I’m personally drawn to pilot watches and dive watches. I especially like vintage or retro watches styled after some of the amazing designs seen in the 60s. That’s probably why I designed the Ocean Diver watches using a compressor style case and internal rotating bezel – mine were a homage to some of the 60s classics. With all my gear, watches included, I look for simplicity, functionality, and clean design. I have little to no tolerance for clutter of features that offer no use.

weBBem Traveler

weBBem Traveler - Analog Outdoor Watch

I was recently contacted by the owner of weBBem watches to ask if I would be willing to test one of his new watches and provide direct feedback. I’ll freely admit that when I read that the watches came with a woven paracord bracelet I was somewhat reluctant. Paracord bracelets are not really my thing. My initial expectations of the watch were low.

However, when I looked at the Traveler watch online I liked what I saw. The body, case, and dial of the watch were all in line with the style I am fond of. Clean lines, high contrast and high visibility, black dial with great lume, and a rugged look. Part tactical and part old-school dive watch. Based on the body of the watch, and ignoring the paracord strap, I agreed to test the black version of the Traveler model. And boy am I glad I did!

Amazing Specifications

I find it pretty amazing that for a watch with a price point of $130 the weBBem Traveler comes with features and specifications that would be hard to find on similar watches that sell for well over $300. For example: the weBBem Traveler comes with a genuine sapphire crystal, very few watches under $300 and even some more expensive watches like Luminox, use a mineral glass. The weBBem Traveler has a case made from 316L stainless steel, that’s marine grade, a lot of inexpensive watches now use 304 stainless steel to save money and that’s not even corrosion resistant. The Marathon General Purpose watch has a resin case, plastic lens, is WR to only 30M and sells for $200.

WeBBem Traveler Specs

  • Sapphire crystal glass
  • 316L marine grade stainless steel body
  • Japanese quartz movement (Miyota – Citizen)
  • 3 year battery life
  • Water resistant to 100 meters
  • Screw down signature crown
  • Secure screw in lug bars
  • Super luminous dial markers and hands
  • Screw down case back
  • Seconds hand “hacking” feature
  • Lug width – 24mm
  • Width (without crown) – 43mm
  • Thickness (without strap) – 11mm
  • Price $129 (Nato), $139 (paracord)

Paracord Bracelet

weBBem Traveler - Analog Outdoor Watch

The concept of having a paracord bracelet that can be unraveled to provide 80 feet of cord that can be used in an emergency is pretty clever and valid. This is certainly not the first paracord watch strap that I’ve seen, but it is the first commercial version that I know of. However, the bracelet itself was too bulky and stiff for my small (7.5 inch) wrists. Over time and with wear the paracord bracelet did soften up and after soaking it in water a few times (suggested by the owner of weBBem) it got a lot better. Even still it was just too chunky for me.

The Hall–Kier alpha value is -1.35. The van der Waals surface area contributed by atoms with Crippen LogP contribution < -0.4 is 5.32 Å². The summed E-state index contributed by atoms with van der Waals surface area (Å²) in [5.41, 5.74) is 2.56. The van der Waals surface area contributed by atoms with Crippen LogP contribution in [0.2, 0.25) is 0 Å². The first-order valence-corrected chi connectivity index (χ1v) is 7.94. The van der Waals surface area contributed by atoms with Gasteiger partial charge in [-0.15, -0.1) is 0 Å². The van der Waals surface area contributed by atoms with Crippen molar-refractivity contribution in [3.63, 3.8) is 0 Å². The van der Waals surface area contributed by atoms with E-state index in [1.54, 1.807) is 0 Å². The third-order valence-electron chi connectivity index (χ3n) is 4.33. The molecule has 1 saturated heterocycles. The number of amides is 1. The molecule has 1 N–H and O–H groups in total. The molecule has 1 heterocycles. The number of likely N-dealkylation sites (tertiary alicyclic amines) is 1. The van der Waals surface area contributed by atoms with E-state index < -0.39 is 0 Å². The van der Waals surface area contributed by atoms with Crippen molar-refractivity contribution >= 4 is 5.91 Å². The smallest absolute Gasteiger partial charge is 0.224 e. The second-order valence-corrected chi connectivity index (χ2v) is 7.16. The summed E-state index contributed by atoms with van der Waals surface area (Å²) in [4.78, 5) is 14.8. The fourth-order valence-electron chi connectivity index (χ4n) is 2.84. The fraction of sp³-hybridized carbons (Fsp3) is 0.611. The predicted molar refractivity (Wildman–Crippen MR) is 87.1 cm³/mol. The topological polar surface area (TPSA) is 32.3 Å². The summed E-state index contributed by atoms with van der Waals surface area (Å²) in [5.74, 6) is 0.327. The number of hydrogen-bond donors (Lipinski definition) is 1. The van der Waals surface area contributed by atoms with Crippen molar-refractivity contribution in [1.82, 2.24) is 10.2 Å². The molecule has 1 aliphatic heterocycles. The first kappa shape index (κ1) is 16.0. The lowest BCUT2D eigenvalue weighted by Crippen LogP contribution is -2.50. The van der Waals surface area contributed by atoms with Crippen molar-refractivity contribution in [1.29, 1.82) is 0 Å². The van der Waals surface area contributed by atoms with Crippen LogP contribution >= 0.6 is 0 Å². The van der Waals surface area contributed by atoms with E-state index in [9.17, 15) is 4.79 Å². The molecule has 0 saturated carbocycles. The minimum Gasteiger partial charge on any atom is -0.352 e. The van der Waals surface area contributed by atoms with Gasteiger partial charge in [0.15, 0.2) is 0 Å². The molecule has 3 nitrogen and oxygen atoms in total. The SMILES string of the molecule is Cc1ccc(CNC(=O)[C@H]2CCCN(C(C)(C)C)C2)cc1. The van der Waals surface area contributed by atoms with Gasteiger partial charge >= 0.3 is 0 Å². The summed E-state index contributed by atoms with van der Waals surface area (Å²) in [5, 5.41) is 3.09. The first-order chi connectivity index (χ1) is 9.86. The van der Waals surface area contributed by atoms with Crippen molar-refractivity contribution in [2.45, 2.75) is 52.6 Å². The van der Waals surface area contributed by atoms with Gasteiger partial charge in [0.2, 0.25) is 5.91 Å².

weBBem Traveler - Analog Outdoor Watch

The Strap Maketh the Watch

I used two small Husky screwdrivers to unscrew the solid lug bars and removed the paracord bracelet. After removing it I discovered that I liked the look of the classic cushion case even more. I was also able to appreciate the simplicity of the watch face or dial design even more. Here’s what the Traveler looks like without a strap.

weBBem Traveler Watch

weBBem Traveler Watch

I used one of my old spare Nato nylon watch straps, which are very comfortable to wear, and put it on the Traveler. To my surprise the result was a very different looking watch. With a Nato strap the watch took on a much more low profile feel and sat better on my wrist. I shared this feedback with the owner of weBBem watches. I was concerned that he would be disappointed that the paracord bracelet didn’t work for me, but instead he decided to begin offering the weBBem watches with the option of a Nato strap.

Webbem Traveler Watch

weBBem traveler watch

Conclusion and 20% Off Offer

I’ve been wearing my weBBem Traveler for the past few months and sharing sneak peeks on social media. A lot of you who follow my Instagram account or Facebook page will have seen a photo here and there. I know that many of you expressed an interest in getting one of these watches. If that’s you then you may want to snag one quickly. weBBem has a Thanksgiving sale on now through the weekend offering 20% off their already incredibly low prices.

weBBem traveler watch

 

Hard to Beat

For the price and specs I think the weBBem Traveler is hard to beat. It’s a well built, solid watch with good looks and a very clear face. Heck the sapphire crystal alone sets it apart from is competitors. Check out the weBBem watch website and stay tuned for a giveaway in the next few days :)

Disclosure: The author of Brian’s Backpacking Blog was provided with complimentary samples of this product for the purpose of evaluation, testing, and direct feedback. He was under no obligation to publish a review. His thoughts are his own.

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Ka-Bar Dozier Knife Giveaway http://briangreen.net/2014/11/ka-bar-dozier-knife-giveaway.html http://briangreen.net/2014/11/ka-bar-dozier-knife-giveaway.html#comments Thu, 20 Nov 2014 19:12:49 +0000 http://briangreen.net/?p=1959 I don’t know of any other knives for $20 that can beat the Ka-Bar Dozier Hunter. It’s a ridiculously good value and worth considerably more. I running a quick knife giveaway for the blaze orange handle version that I reviewed earlier this year. It comes unboxed and very slightly used, so it would not be a […]

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Ka-Bar Dozier Hunter Knife Giveaway